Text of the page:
WEARSIDERS are being offered the chance to step back in time to the days of bombing raids, food rationing and wartime blackouts.
A guided walk along the coast of Seaburn and Roker this Saturday will explore the history of anti-invasion defences from both the First and Second World Wars.
“During the Second World War, and to an extent the First, this area was a bombing target because of its industrial importance,” said Charlie Goulty, of Groundwork.
“As a result, an elaborate series of defences and diversions were constructed along the coastal plain, including pillboxes, tank traps and gun batteries.
“We will be exploring these relics during the walk, as well as looking at the stories and history behind them. Roker and Seaburn were basically military zones.”
Saturday’s wartime ramble, organised by Limestone Landscapes Partnership and supported by the Heritage Lottery Fund, will start from Roker Clifftop at 10am.
“The first stop will be Roker Gun Battery,” said tour leader Charlie. “A battery stood on this spot from the late 1800s, but didn’t see any action until the First World War.
“Its four antiquated muzzle-loaded guns had been removed by the time war broke out in 1914. It was 1916 by the time they were replaced by two 4.7 inch naval guns.”
The guns – positioned in simple earth emplacements – saw only brief action. Once peace returned, they were removed – but reinstalled in 1940 as air raids hit Wearside.
“Attacks came from naval bombardment and air raids,” said Charlie. “The first sightings of enemy planes over Sunderland were off the Cat and Dog steps.”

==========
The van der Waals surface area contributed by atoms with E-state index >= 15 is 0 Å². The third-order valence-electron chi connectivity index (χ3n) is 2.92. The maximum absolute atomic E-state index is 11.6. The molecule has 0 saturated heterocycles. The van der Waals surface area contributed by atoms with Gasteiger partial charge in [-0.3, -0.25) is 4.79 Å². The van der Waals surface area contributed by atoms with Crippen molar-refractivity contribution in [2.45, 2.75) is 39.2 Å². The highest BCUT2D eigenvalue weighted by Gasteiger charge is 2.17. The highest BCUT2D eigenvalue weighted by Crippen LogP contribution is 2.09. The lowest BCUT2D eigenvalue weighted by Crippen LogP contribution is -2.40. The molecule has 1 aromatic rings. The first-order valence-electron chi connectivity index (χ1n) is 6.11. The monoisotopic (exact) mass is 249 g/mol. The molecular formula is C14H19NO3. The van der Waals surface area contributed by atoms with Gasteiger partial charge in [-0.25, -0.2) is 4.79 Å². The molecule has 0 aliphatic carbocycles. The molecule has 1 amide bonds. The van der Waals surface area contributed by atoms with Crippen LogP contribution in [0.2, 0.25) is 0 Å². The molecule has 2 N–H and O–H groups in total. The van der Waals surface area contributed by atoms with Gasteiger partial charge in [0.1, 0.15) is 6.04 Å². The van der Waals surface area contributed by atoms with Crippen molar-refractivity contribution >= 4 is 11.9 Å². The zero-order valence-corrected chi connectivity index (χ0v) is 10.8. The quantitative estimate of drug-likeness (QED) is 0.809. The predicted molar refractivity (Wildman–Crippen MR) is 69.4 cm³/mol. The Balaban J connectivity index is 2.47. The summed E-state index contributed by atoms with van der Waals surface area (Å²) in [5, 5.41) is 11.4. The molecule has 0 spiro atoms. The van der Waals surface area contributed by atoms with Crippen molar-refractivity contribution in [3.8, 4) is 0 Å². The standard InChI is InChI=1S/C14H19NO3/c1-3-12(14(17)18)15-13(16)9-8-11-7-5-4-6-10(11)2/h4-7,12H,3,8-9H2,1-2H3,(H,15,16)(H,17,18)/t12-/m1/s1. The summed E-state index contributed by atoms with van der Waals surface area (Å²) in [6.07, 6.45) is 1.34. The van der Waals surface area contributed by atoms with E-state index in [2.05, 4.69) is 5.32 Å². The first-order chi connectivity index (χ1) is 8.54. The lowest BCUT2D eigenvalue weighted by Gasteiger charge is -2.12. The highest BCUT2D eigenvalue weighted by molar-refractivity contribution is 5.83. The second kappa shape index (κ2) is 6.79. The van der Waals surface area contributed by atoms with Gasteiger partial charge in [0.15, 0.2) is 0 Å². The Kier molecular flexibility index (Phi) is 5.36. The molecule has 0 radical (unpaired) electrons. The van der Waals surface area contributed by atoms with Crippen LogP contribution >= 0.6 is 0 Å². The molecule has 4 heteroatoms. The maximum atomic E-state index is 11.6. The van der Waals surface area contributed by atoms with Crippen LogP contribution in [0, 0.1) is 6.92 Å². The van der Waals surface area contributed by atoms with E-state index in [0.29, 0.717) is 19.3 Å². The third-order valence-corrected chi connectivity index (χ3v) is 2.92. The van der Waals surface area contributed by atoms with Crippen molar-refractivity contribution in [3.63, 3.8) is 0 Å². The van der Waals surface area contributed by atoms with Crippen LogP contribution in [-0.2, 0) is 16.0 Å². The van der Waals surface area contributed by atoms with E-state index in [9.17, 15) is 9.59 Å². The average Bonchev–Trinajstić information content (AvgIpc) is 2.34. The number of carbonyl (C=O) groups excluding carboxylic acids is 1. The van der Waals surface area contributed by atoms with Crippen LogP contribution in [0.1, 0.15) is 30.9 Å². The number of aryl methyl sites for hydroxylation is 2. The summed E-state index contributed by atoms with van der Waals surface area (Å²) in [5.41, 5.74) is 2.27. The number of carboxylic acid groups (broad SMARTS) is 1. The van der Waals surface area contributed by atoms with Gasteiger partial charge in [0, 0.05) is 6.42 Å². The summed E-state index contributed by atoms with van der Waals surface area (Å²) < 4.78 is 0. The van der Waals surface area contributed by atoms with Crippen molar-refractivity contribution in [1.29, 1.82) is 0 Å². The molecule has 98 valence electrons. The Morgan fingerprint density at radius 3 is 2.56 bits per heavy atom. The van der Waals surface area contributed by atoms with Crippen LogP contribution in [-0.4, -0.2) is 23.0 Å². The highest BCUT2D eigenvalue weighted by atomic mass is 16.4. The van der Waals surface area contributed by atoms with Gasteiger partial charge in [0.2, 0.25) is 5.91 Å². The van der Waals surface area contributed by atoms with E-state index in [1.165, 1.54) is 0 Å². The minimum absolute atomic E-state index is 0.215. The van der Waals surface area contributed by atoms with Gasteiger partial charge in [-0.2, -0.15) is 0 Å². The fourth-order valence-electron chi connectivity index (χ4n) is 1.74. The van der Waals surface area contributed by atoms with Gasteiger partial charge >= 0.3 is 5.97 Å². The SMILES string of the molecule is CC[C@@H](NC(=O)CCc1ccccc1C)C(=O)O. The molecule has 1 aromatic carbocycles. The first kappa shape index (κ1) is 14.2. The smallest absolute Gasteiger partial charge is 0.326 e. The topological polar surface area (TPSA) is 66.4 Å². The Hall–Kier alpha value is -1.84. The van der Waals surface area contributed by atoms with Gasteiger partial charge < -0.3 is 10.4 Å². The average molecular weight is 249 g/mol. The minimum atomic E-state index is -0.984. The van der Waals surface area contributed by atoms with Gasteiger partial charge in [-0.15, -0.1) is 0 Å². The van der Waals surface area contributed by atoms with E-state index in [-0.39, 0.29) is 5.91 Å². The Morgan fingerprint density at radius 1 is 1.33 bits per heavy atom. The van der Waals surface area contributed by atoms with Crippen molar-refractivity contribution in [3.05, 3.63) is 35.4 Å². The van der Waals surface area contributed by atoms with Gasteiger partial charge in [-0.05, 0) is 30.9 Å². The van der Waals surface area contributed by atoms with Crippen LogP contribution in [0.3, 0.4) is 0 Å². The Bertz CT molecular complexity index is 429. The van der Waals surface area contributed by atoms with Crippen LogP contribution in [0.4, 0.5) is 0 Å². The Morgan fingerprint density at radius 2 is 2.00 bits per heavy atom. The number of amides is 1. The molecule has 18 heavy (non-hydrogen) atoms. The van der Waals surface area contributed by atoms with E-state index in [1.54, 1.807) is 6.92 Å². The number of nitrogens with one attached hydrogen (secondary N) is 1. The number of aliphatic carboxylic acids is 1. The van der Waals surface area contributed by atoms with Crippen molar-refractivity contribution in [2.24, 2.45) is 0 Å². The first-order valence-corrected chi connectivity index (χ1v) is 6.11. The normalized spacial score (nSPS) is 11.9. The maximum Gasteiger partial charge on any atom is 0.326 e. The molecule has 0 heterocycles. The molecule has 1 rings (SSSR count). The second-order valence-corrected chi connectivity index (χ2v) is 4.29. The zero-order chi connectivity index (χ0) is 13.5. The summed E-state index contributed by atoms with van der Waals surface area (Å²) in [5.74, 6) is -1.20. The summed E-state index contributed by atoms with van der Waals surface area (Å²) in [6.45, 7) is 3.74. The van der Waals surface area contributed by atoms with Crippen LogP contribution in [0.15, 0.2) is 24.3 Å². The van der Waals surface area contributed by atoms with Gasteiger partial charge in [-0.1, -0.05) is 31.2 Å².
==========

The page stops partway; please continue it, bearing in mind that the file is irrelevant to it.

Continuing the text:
Defences were stepped up following the first major bombing raids. Additional guns were placed at Roker and anti-aircraft gun Big Bertha was installed at Grangetown.
“The remains of torpedo guns, which were used to protect the harbour from high speed U-boats, can still be seen in front of the lighthouse,” said Charlie.
“There were three torpedo tubes, manned by the Royal Navy. Wires from the torpedo housing, as well as the concrete roof of the torpedo house, can still be seen today.
“Sunderland’s harbour was of strategic importance due to the shipbuilding industry. It was targeted in both wars, and a German U-boat even sank close to the pier in 1917.”
Other highlights of Saturday’s tour will include stories about the South Pier Wave Basin Battery, built to protect the inner harbour, as well as details on bombing raids.
“The Wave Basin guns were never actually used, but the clifftop batteries and anti-aircraft guns around Sunderland were in regular use during raids,” said Charlie.
“Between 1940 and 1943, there were a number of attacks. In the first raids, the port and chemical works at the docks were badly hit – as were several streets in Fulwell.
“And on November 7, 1941, a high explosive bomb hit the LNER sidings at South Docks. An engine approaching the area was lifted off the rails in the blast.”
A former pillbox site, Fulwell Sound Mirror and several bomb sites close to where Roker Park football ground once stood will also be included in the wartime ramble.
“One night houses were demolished on Westburn Terrace, Sandringham Road, Duke North Street, Sandringham Terrace, Fulwell Road and Francis Street,” said Charlie.
“The wounded would have been taken to Redby School for emergency treatment. As well as being Reserve Regional Control Centre, the school was also first aid station.
“Roker, Fulwell and Seaburn really were military zones. Soldiers patrolled with guns, the beach was covered with barbed wire and all around there were land mines.”
l Walkers should meet at Roker Clifftop, next to Roker Park, at 10am. The walk is free and expected to last two hours.